THE communist cadres he appointed early in his administration to head crucial departments merely used their posts to further their insurgency, President Duterte said in a speech last week. That was the reason he decided to fire them, and one of the factors that convinced him that peace talks with the Communist Party of the Philippines (CPP) were futile.
In a speech last Friday in Camarines Sur, not too surprisingly unreported by a mainstream media that has been sympathetic to the rebels, Duterte said that former agrarian reform secretary Rafael Mariano had urged members of left-linked organizations to occupy vacant lots.
This encouraged members of the Kalipunan ng Damayang Mahihirap (Kadamay), organized by the communist cadres, to occupy in March 2017, 8,000 government housing units in five sites in Bulacan, which had been allocated to the police. They wrongly thought that Mariano could successfully put pressure on Duterte to allow them to occupy the state-financed housing for the police. Continue reading
HOUSE Majority Leader Rolando Andaya Jr. alleges that a firm linked to Budget Secretary Benjamin Diokno’s son-in-law got P550 million in government construction contracts, which it couldn’t have gotten without the official’s influence.
It is a serious allegation that Diokno should debunk with all the arguments and evidence he can muster. It dents the stellar graft-free image of the present administration in undertaking its massive, unprecedented infrastructure program.
But instead of confronting the allegations head-on, Diokno and his allies have instead tried to shift the attention to such irrelevant issues such as whether Andaya’s committee has the authority to undertake investigations on corruption in government infrastructure projects. or whether the Constitution prohibits a son-in-law from engaging in a business in which his father-in-law oversees in some way as a government official.
There was even a cheap attempt by that camp to claim that Andaya’s camp has merely been putting pressure on Diokno to allow it to control the billion pesos’ worth of Road Board funds, intended for quick disbursement for road repairs. That tack was, however, was quickly quashed when Andaya declared that if President Duterte wants the Road Board law repealed, he would support it without question in loyalty to this administration.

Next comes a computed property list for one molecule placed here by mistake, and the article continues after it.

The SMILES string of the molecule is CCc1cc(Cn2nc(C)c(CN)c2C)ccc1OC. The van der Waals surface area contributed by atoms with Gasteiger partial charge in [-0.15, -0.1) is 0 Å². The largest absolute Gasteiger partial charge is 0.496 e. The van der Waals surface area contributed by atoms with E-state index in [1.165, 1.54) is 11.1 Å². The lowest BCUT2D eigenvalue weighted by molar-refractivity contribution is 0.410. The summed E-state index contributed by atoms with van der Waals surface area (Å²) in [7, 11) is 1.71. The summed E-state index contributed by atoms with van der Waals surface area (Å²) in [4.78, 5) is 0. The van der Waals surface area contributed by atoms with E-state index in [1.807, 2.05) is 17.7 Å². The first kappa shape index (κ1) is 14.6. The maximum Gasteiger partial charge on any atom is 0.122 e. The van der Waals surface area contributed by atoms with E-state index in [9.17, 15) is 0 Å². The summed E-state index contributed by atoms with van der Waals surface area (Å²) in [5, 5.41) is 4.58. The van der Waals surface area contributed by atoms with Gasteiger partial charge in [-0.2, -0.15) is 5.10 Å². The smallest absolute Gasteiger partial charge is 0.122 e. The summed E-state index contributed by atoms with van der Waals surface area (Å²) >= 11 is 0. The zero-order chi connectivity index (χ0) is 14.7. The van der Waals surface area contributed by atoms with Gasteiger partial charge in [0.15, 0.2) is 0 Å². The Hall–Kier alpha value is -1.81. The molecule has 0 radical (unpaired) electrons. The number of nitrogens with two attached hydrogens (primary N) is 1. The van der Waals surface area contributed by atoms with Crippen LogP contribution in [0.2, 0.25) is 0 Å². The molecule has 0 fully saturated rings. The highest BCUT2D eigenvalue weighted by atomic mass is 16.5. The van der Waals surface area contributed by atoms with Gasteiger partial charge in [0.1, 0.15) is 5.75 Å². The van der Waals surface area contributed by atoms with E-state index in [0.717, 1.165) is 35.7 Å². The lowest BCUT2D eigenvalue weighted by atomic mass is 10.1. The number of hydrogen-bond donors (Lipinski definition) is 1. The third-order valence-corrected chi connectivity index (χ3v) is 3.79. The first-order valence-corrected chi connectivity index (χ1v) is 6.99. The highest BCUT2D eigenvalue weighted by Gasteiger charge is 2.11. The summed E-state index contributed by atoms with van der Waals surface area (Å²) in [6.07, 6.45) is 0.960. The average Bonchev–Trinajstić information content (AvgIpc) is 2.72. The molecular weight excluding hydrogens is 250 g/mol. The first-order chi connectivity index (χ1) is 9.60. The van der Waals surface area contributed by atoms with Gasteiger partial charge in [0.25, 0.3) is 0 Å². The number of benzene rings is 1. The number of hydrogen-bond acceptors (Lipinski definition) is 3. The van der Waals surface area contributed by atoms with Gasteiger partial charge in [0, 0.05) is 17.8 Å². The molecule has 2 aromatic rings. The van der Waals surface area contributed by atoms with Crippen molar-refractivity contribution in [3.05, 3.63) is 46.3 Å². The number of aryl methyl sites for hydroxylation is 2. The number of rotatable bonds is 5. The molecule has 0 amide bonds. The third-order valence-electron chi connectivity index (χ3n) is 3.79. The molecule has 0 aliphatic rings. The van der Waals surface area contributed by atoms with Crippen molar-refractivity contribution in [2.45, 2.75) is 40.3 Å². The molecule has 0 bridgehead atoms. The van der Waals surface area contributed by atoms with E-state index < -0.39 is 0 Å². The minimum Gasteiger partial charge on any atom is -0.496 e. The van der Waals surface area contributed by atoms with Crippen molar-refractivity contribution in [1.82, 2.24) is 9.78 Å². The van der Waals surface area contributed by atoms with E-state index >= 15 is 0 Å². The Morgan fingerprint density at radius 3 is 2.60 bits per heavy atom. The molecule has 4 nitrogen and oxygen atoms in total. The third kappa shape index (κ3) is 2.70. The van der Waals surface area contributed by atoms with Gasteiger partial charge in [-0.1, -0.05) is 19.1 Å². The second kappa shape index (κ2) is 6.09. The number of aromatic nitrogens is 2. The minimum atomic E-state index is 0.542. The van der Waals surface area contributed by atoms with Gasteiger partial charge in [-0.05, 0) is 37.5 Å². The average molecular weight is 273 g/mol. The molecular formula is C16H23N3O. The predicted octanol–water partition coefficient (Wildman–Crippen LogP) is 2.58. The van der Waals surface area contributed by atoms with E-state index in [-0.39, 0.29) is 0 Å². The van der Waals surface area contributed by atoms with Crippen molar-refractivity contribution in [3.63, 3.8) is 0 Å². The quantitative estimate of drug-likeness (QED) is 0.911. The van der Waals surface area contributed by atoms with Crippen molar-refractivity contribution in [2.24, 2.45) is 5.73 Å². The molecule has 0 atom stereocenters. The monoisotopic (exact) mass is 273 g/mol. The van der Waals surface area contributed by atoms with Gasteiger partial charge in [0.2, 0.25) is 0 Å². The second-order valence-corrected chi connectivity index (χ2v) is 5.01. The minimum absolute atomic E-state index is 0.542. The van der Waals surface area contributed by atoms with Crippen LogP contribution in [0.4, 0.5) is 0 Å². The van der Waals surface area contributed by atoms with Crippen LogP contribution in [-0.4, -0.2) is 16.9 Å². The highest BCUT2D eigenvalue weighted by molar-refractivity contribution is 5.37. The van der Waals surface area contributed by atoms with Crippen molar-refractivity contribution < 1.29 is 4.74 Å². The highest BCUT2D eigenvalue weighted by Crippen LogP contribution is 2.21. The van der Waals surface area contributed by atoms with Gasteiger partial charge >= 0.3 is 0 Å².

There are important questions Diokno must deal with decisively.
This article represents the resumption of a different kind of column I had written every Sunday two years back, titled “Sunday Read,” which I ceased writing for various reasons. Sunday Read this time around will be devoted to topics other than politics and economics, the fare of my Monday, Wednesday and Friday pieces.
After all, a human being’s existence involves much more than the impact of the nation’s politics and economy on his life. Most of a man’s concerns and interests in his daily life are more important than what, say, the government has been doing, how the insurgency could affect him, how political forces are moving.
It may surprise laymen that many journalists, because they are so obsessed with their work, often forget that politics and business aren’t really that important for most people. Sophomoric these topics may seem, humans really are more concerned about such very personal things as the meaning of their actually short lives, death, religion, sex, spirituality, love and family.
One reason for the survival of the communist insurgency is that there are those, like many ex-activist University of the Philippines and Ateneo teachers now in their senior years, who naively believe that the violent organization behind it is doing something right: effectively putting pressure on the elites to reform the country’s social structure. Thus, they refuse to join, and even condemn, President Rodrigo Duterte’s war against this blood-thirsty insurgency.
They should think through the only three possible scenarios involving this armed challenge to our democratic way of life, and realize how ignorant and foolish such a stance is.
One scenario, the least unlikely is that the New People’s Army would be at par with the Armed Forces of the Philippines in terms of military strength. Using the term plagiarized from Mao Zedong by the megalomaniac Communist Party of the Philippines (CPP) founder Jose Ma. Sison to fool young idealists into joining his mad revolution, this would be the revolution’s stage of “strategic stalemate,” which comes after the strategic-defensive stage and before the strategic offensive.
But what is the reality behind Sison’s romanticization of the stages of revolution? Continue reading
Apologists for the Panay Electric Co. (PECO), whether paid hacks or whatever their purpose is, have resorted to one of the vilest, yet crudest, black propaganda tricks in a desperate effort to discredit Congress’s refusal to give the power company another 25-year franchise and authorized a new firm to replace it instead.